Ever wondered how different apps or OS communicate with each other? For example, maybe your working on a JAVA app but it has to communicate with another app in California and they’re not the same app? Or you have an AI developed in PYTHON and it outputs a certain amount of data, how does it get that to a PHP web app (for arguments sake, I don’t make up your own scenario…)? How are the two going to communicate to sync or rectify data?
Well way back in the day there was RMI (Remote Method Invocation) and that was possible in JAVA world only. After that they used XML (eXtensible Markup Language), “XML code was so verbose, meaning there was so much XML code, …often times there was more XML code than data you were exchanging from system A to system B…”
If you enjoyed this soupcon into inter-operability, then check out the VLOG for a meaty main course and a little ‘digestif’ of advice on what to learn to be able to handle JSON effortlessly should the need arise. Keep on doing your good work and ponder the thought of two computers in a room trying to talk to each other in a human language…what would they even say? -Enjoy
Alright, so you’re learning to code and you feel like you’ve got a relatively good grasp of the fundamentals, you’ve done a few tutorials and they confirm that from a theoretical standpoint: you got this!
Well, that’s good news…so what’s next? Maybe some more challenging tutorials to really put your knowledge to the test? Perhaps we send out some resumes to companies telling them we’d be on board for some intern/unpaid work to “try things out”? …Oh no, my sweet little birdie…it’s time to spread your wings and fly! “When people are learning anything new (and coding is not unique in this regard), …there’s often a lot of fear or trepidation: the unknown, the new, is kind of…it’s anxiety-provoking for people, especially career-oriented choices.”
Just Jump In, Man… Now full disclosure here, when we’re advocating “jumping in”, we’re assuming 1-That you’ve done our courses (shameless plug), which are designed to take advantage of over almost 3 decades in the business and to prepare you quickly and efficiently to handle almost any problem right out of the gate, or 2- That you’re trained to the gills and really just don’t know what you’re next step is. “A good course will give you the confidence to feel that you can move forward and actually do something for real. [When] you can build responsive a website, you’re ready to go. Do you know everything? No. But you’re ready to go.” “You learn so much more by building real-world projects for real people as opposed to walking through tutorials. Because what you’re going to learn: a big part of being a developer is interacting/speaking/communicating with the client; figuring out problems along the way.”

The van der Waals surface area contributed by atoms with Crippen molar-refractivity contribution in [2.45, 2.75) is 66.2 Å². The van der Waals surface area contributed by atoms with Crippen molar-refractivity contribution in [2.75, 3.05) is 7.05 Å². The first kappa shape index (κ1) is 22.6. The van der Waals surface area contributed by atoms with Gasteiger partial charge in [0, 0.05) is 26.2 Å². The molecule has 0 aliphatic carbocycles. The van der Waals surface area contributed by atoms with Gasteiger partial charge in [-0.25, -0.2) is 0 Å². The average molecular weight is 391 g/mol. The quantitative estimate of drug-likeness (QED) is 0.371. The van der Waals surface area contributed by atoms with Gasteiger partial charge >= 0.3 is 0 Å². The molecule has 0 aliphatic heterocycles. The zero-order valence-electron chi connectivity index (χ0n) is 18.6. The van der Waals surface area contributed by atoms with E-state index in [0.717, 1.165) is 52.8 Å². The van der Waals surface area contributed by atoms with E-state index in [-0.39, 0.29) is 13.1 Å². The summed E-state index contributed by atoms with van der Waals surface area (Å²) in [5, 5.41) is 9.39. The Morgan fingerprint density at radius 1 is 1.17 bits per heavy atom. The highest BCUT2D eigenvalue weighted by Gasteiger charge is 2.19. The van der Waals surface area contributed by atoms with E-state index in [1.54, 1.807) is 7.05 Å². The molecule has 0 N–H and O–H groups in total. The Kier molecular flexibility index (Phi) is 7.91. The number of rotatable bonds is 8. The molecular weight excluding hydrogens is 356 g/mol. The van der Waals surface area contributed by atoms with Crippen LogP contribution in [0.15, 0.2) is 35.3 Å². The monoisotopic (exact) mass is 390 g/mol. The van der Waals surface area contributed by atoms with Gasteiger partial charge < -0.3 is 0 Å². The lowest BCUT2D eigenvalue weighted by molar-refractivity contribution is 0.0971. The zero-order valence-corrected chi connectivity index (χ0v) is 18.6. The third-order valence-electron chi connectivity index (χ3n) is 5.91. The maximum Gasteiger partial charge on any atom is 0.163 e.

The VLOG goes into more detail and closes with a really nice bit of advice, which we recommend checking out, but it wouldn’t be a great VLOG if we didn’t have a mind-bending, super mario galaxy-inspired shot at the end, which we also recommend checking out. -Enjoy!
Does it make sense to use open source software … or should you write all your software from scratch?
Ask any grizzled old veteran of any industry if it’s best to build from scratch and they’ll more often than not say ‘Hhhhaaaaiiiiyyyyyllll no!’ “The last thing you want to do is reinvent the wheel.”, but hopefully they’ll have a funky beard and a Texan accent…no wait, I’m thinking of a prospector, yup. Sorry.
Is there a time when you don’t want to use open source code? Absolutely, and I’ll let the VLOG do the explaining for that. Plus, there’s some sweet top-down car riding all over Montreal with a 360 camera. Check it out, and when in doubt, remember the three rules of software development: 1. Reuse 2. reUSE 3.REUSE -Enjoy!
What kind of highly complex and crazy work will you be doing? The answer may surprise you…
So what is the most common web developer job that is going to be out there in 2019? Are you gonna be building the next FACEBOOK from NODEjs or the next WordPress.com with PHP? The short answer is…maybe, but probably not…
“The most likely situation is you’re going to be working with small to medium sized businesses. Web developers will be building wordpress-based sites with custom mini apps, perhaps. You might be modifying shopify sites and deploying those for people.” Not as glamorous as you thought, is it? Well, it’s the truth…
Think of your standard web developer “…like a GP in the medical [professional]. You got medical doctors that are general practitioners, they don’t specialize in brain surgery, which would be kind of the equivalent of a NODEjs master or a PHP-Laravel master. The most common doctor out there is the GP (general practitioner): someone who takes care of most people’s medical needs. That is what a web professional is, you might do a Paypal integration, another day you might do a WordPress theme customizer…this is where a lot of the professional web-based jobs are gonna be.”
Don’t get us wrong, there’ going to be plenty of work building highly complex apps from scratch, “… but at the end of the day for every advanced app that’s built with NODEjs, there’s going to be five hundred, maybe thousands of jobs where you’re going to modify and build up a WordPress-based site, or work on a Shopify site for somebody.”
The VLOG really does this subject justice, including an answer to the common question of money. Specifically why does the NODEjs master make as much as the common web developer who’s just modifying Shopify or WordPress, etc. and it’s a good answer. -Enjoy!